• Alain Mercier
  • Isabelle Auger-Aubin
  • Jean-Pierre Lebeau
  • Matthieu Schuers
  • Pascal Boulet
  • Paul Van Royen
  • Lieve Peremans
  • Japanese Society Of Psychospomatic Medicine (Editor)
Background
The frequency of antidepressant (ADs) prescription is high, with general practitioners (GPs) responsible for about 80% of the prescriptions. Some studies considered prescriptions meet DSM criteria, while others stress inadequate use. The importance of biological and psychosocial determinants of GP prescription behaviour remains little explored. We aimed to describe the importance of these biological and psychosocial determinants and their weight in the daily practice of GPs'.

Methods
During a week chosen at random, 28 GPs collected the AD prescriptions made within the previous six months, regardless of the reason for the patient contact. Bio psychosocial and AD treatment characteristics were recorded for all patients. In a random sample of 50 patients, patient characteristics were assessed via a structured face-to-face interview with the GP.

Results
The frequency of AD prescription was 8.90% [3.94 -17.02]. The GPs initiated 65.6% [60.1-70.8] of the prescriptions. The rate of AD prescription for non-psychiatric conditions was 18%. Patients had from 1 to 9 conditions, showing a high level of multi-morbidity. There was a strong influence of past medical history and contextual problems, such as work related problems.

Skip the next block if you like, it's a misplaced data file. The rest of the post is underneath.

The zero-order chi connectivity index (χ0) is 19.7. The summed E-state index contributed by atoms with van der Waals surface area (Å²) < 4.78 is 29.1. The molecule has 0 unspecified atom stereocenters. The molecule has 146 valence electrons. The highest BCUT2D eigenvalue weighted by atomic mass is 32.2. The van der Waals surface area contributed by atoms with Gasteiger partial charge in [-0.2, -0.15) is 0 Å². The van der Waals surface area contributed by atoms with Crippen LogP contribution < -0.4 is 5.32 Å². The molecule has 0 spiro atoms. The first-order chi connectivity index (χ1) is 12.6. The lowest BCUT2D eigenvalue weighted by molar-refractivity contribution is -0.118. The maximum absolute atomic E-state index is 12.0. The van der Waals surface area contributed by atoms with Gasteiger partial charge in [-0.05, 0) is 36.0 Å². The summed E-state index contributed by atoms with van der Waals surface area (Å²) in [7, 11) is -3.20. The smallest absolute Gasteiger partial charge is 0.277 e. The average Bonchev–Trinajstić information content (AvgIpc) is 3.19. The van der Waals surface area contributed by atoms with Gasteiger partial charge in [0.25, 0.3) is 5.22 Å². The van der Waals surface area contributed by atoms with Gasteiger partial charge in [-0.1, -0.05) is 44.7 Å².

Conclusion
AD prescription is related to complex contextual situations and multi-morbid patients. GPs use a bio psycho social approach, rather than a purely biological assessment. Awareness of these influences could improve prescription by GPs.
Original languageEnglish
Article number17
Number of pages9
JournalBiopsychosocial Medicine
Volume8
DOIs
Publication statusPublished - 2014

    Research areas

  • Antidepressants, Primary Care, General practitioners, Off label use

ID: 2474392